Ravens' Hunter moves to cornerback from WR

OWINGS MILLS – Javin Hunter has experienced a full catalogue of NFL misfortune since the Baltimore Ravens drafted him out of Notre Dame two years ago. <br><br> His starting stint as a rookie wide receiver was abbreviated when he tested positive for ephedra, a banned substance under NFL policy. His appeal was ultimately denied by league officials and he was suspended for the final four games of the season without pay.<br>

Determined to reassert himself into the Ravens' wide receiver plans last summer, Hunter ruptured his Achilles' tendon in August and missed the entire season on injured reserve.

Healthy again, Hunter now finds himself in an altogether different situation: attempting to make the roster as a cornerback as the team concludes minicamp today.

The team began experimenting with Hunter on Wednesday at a position that he hasn't played since he was a Parade Magazine prep All-American at Detroit Country Day.

"I thought I moved my feet well and was in position to make some plays," said Hunter, a sixth-round draft pick in 2002. "It felt natural out there basically using my foot speed and quickness to cover the receivers. I look at it as a way to get on the field as soon as possible.

"Obviously, I haven't been there in a year. Then my rookie year, I missed four games, so that put me in the hole at the receiver position. I'm not taking it as a negative. I'm taking it as a positive as they saw something in me to move me."

What the Ravens have identified in Hunter is apparently based on his prep background and impressive physical qualities that could aid him on defense.

At 5-foot-11 and 190 pounds, Hunter covered 40 yards in 4.47 seconds at the NFL scouting combine. He also bench presses 315 pounds and sports a 41-inch vertical leap.

It's unclear if this will be a permanent shift, though. Hunter was still wearing No. 84 as he attempted to relearn the vagaries of defensive back Wednesday.

"Javin has got that kind of speed, that ability," Ravens coach Brian Billick said. "Any way that you can make a place for youself on the team. We are going to give it a couple of days to take a look at it, discuss it and come into camp and see what he wants to do.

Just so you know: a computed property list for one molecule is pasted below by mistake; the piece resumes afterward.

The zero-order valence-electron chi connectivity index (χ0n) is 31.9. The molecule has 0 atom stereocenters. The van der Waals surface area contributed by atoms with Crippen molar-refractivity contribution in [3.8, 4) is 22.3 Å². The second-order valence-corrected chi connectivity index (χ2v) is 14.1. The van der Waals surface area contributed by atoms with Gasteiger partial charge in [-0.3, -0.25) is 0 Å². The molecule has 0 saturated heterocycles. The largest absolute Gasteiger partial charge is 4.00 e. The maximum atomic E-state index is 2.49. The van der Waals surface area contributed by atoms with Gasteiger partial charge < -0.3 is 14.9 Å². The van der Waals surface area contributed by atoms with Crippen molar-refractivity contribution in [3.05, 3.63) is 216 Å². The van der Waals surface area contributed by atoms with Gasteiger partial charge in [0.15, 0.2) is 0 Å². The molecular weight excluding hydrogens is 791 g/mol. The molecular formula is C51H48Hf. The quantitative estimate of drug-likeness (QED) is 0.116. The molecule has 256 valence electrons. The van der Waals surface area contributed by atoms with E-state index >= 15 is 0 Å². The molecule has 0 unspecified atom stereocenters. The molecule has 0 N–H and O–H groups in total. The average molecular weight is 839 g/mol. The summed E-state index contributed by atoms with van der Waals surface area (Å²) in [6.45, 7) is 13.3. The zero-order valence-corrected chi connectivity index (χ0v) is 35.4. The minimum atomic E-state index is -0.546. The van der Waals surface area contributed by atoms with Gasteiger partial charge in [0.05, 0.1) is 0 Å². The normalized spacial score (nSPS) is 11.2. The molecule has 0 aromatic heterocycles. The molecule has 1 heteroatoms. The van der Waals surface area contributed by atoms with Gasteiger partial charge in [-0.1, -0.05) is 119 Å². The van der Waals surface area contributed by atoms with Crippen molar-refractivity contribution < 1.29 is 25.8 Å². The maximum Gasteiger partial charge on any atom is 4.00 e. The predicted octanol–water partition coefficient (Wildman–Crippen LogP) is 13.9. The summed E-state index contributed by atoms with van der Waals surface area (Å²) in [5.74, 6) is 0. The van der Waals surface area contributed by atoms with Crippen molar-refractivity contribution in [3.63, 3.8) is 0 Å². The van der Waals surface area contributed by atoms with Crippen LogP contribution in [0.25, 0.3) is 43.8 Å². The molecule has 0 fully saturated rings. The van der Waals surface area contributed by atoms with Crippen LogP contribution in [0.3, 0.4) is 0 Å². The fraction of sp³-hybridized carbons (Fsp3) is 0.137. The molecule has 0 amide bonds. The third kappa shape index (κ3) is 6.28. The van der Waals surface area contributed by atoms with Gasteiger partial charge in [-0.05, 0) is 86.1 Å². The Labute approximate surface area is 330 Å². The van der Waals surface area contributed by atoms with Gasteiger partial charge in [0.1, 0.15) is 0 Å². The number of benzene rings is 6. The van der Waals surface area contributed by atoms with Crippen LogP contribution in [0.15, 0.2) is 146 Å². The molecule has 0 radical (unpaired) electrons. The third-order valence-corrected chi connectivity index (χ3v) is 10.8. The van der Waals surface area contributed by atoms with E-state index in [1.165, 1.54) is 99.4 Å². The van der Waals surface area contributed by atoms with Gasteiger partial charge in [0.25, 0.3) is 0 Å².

"He can use this as a barometer and say, ‘Is this something that I want to pursue? Is this a way for me to make this team,' or ‘Do I want to stay at receiver?'"

Hunter was a walk-on basketball player as a freshman at Notre Dame. And his father, James Hunter, played cornerback for the Detroit Lions.

At Notre Dame, though, Hunter never fulfilled the promise of his high school accomplishments. In 20 starts, he caught only 63 passes for 867 yards and four touchdowns.

In three starts as an NFL rookie, Hunter caught five passes for 35 yards. 

At the time of his suspension, Hunter said taking an over-the-counter diet product was what caused him to fail the NFL test for banned substances.

"To be honest, it's been a rough, rough career for me," Hunter said. "For six years, I've been playing football after high school. I came in there [Notre Dame] with a lot of expectations and things didn't work out there. 

"Then I get drafted here and things haven't gone my way. I know things will look up. I know things can't go downhill for my whole football career. I'm still a young guy at the beginning of my career. I'm just looking forward to the opportunities that I have."

Hunter is aware of more than the Ravens' offensive playbook.

Having played receiver for six years since high school, Hunter also knows what techniques bother receivers.

"I think receivers don't like to be roughed up, don't like to be touched," Hunter said. "Anything I can do to disrupt their routes, knocking their hands down when they're running, whatever."

Hunter never played defensive back at Notre Dame, but said he began recalling some of the basic movements Wednesday.

He might face a stacked deck, though, behind Pro Bowl cornerback Chris McAlister, Gary Baxter, Dale Carter, Corey Fuller and others. At receiver, the Ravens' starters are Kevin Johnson and Travis Taylor with Randy Hymes, rookie Devard Darling and Ron Johnson the top other candidates for playing time.

"Basically, I'm just trying to get that natural ability that I had before," Hunter said. "Being at the receiver position so long, I think that will definitely help me make the transition."

NOTES: The Ravens had a rough day offensively with fumbled snaps, dropped passes and interceptions. "We kind of talked a lot of trash during one-on-one drills, and then they got us in team," receiver Travis Taylor said. Added offensive tackle Orlando Brown: "It was pretty bad, but I'd rather see it now than us messing up like that, jumping offsides, dropping passes, in September." .. Billick anticipates that it will be well into training camp before the team is able to gauge the availability of tight end Trent Smith. Smith had surgery last summer to repair a broken leg and still has a metal rod supporting his tibia. He has been limited to individual drills.

Aaron Wilson writes for the Carroll County Times.


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